The Journal of Behavioral Health Services & Research

, Volume 27, Issue 2, pp 178–193

Why carve out? Determinants of behavioral health contracting choice among large U.S. employers

Authors

    • Institute for Health PolicyBrandeis University
  • Constance M. Horgan
    • Institute for Health PolicyBrandeis University
  • Deborah W. Garnick
    • Institute for Health PolicyBrandeis University
  • Elizabeth L. Merrick
    • Institute for Health PolicyBrandeis University
  • David Goldin
    • Institute for Health PolicyBrandeis University
Articles

DOI: 10.1007/BF02287312

Cite this article as:
Hodgkin, D., Horgan, C.M., Garnick, D.W. et al. The Journal of Behavioral Health Services & Research (2000) 27: 178. doi:10.1007/BF02287312

Abstract

Many U.S. employers have carved substance abuse and mental health services out of their medical plans, changing the way millions of people access care. Employers that take this approach contract directly with specialized vendors, bypassing their general health plans. Since carving out may alter access and treatment, there is a need to understand why employers take this approach. This article reviews various hypotheses about why purchasers carve out and tests them using data from a survey of America's largest employers, the Fortune 500 firms. Size is the strongest predictor of an employer's decision to carve out behavioral health once other characteristics are controlled for. Employers that report they value coordination are less likely to carve out, while those that value special expertise are more likely to carve out. Employers are less likely to carve out enrollees in health maintenance organizations (HMOs) than those in other types of plans.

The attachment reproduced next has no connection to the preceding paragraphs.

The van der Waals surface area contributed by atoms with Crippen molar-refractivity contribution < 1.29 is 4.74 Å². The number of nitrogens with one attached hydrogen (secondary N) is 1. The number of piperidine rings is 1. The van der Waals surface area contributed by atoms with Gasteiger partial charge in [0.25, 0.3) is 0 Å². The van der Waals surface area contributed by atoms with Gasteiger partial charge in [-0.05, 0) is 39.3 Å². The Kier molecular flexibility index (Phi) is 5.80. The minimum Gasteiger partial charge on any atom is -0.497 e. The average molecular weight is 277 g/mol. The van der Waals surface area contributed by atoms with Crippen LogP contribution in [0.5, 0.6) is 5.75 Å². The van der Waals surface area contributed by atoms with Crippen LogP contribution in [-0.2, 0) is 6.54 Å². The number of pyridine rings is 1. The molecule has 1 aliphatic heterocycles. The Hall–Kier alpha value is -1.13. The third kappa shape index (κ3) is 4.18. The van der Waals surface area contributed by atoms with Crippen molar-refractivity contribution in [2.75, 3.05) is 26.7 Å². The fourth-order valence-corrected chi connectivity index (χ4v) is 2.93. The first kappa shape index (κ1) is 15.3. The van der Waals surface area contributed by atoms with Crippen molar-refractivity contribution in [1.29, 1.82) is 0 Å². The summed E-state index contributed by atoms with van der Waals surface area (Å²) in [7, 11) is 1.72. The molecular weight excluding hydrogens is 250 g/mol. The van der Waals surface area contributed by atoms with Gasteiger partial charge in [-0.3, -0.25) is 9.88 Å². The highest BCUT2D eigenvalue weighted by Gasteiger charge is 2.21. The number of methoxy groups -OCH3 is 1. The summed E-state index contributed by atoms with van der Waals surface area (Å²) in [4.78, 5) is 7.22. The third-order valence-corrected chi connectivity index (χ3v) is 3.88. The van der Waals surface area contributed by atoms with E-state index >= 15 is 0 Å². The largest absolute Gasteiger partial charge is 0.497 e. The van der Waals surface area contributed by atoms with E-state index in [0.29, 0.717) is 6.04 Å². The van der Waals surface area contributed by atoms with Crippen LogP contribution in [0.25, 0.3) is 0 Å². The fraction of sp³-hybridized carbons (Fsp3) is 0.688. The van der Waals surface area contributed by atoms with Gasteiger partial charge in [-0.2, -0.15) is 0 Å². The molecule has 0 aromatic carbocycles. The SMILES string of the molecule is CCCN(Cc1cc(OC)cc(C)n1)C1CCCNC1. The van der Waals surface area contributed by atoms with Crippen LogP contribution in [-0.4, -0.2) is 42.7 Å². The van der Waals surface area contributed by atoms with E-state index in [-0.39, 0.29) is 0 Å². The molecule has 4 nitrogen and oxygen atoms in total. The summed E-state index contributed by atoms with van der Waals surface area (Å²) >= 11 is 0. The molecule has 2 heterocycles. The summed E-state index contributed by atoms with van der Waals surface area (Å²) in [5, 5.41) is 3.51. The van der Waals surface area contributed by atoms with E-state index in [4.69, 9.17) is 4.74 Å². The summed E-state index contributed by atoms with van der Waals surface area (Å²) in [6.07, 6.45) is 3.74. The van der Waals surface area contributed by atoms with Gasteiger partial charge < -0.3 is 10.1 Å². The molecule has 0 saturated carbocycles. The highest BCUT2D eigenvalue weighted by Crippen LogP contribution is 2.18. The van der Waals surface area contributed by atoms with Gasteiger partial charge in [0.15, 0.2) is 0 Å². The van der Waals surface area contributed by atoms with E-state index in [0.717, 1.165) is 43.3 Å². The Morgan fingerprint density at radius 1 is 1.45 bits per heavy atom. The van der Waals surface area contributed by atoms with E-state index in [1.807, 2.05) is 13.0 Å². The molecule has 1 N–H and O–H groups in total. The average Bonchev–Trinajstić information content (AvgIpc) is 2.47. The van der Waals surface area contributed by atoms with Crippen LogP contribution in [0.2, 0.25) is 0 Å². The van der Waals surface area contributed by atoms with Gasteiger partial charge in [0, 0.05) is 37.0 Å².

Copyright information

© Association of Behavioral Healthcare Management 2000